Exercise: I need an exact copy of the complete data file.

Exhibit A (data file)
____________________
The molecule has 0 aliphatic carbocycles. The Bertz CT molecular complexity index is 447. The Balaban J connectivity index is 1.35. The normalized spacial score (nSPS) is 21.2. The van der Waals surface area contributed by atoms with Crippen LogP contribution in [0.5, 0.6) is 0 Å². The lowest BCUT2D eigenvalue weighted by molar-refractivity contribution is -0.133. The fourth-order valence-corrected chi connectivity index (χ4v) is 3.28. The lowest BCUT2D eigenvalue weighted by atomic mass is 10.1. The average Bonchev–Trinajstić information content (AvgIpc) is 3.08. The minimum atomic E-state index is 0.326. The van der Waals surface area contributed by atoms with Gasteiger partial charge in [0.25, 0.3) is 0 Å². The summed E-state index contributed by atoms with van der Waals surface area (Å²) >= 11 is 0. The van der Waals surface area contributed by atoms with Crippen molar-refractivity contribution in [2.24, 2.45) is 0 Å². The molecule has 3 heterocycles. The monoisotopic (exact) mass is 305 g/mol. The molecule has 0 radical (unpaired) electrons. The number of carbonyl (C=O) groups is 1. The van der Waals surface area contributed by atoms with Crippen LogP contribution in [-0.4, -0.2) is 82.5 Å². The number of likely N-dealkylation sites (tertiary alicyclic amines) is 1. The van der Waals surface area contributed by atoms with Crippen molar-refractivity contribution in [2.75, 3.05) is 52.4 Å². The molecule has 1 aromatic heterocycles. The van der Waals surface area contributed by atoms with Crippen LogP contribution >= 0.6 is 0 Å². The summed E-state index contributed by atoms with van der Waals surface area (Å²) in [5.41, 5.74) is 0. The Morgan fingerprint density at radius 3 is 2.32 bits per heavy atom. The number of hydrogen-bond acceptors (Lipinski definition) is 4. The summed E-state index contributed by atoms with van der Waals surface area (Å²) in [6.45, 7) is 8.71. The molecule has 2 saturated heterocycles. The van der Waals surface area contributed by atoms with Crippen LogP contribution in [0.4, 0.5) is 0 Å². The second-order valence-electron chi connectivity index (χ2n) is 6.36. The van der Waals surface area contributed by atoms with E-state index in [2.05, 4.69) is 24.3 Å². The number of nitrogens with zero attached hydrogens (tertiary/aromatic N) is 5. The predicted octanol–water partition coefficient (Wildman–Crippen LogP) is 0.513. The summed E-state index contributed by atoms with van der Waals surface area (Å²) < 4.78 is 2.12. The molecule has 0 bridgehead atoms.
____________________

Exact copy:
The molecule has 0 aliphatic carbocycles. The Bertz CT molecular complexity index is 447. The Balaban J connectivity index is 1.35. The normalized spacial score (nSPS) is 21.2. The van der Waals surface area contributed by atoms with Crippen LogP contribution in [0.5, 0.6) is 0 Å². The lowest BCUT2D eigenvalue weighted by molar-refractivity contribution is -0.133. The fourth-order valence-corrected chi connectivity index (χ4v) is 3.28. The lowest BCUT2D eigenvalue weighted by atomic mass is 10.1. The average Bonchev–Trinajstić information content (AvgIpc) is 3.08. The minimum atomic E-state index is 0.326. The van der Waals surface area contributed by atoms with Gasteiger partial charge in [0.25, 0.3) is 0 Å². The summed E-state index contributed by atoms with van der Waals surface area (Å²) >= 11 is 0. The van der Waals surface area contributed by atoms with Crippen molar-refractivity contribution in [2.24, 2.45) is 0 Å². The molecule has 3 heterocycles. The monoisotopic (exact) mass is 305 g/mol. The molecule has 0 radical (unpaired) electrons. The number of carbonyl (C=O) groups is 1. The van der Waals surface area contributed by atoms with Crippen LogP contribution in [-0.4, -0.2) is 82.5 Å². The number of likely N-dealkylation sites (tertiary alicyclic amines) is 1. The van der Waals surface area contributed by atoms with Crippen molar-refractivity contribution in [2.75, 3.05) is 52.4 Å². The molecule has 1 aromatic heterocycles. The van der Waals surface area contributed by atoms with Crippen LogP contribution >= 0.6 is 0 Å². The summed E-state index contributed by atoms with van der Waals surface area (Å²) in [5.41, 5.74) is 0. The Morgan fingerprint density at radius 3 is 2.32 bits per heavy atom. The number of hydrogen-bond acceptors (Lipinski definition) is 4. The summed E-state index contributed by atoms with van der Waals surface area (Å²) in [6.45, 7) is 8.71. The molecule has 2 saturated heterocycles. The van der Waals surface area contributed by atoms with Crippen LogP contribution in [0.4, 0.5) is 0 Å². The second-order valence-electron chi connectivity index (χ2n) is 6.36. The van der Waals surface area contributed by atoms with E-state index in [2.05, 4.69) is 24.3 Å². The number of nitrogens with zero attached hydrogens (tertiary/aromatic N) is 5. The predicted octanol–water partition coefficient (Wildman–Crippen LogP) is 0.513. The summed E-state index contributed by atoms with van der Waals surface area (Å²) < 4.78 is 2.12. The molecule has 0 bridgehead atoms.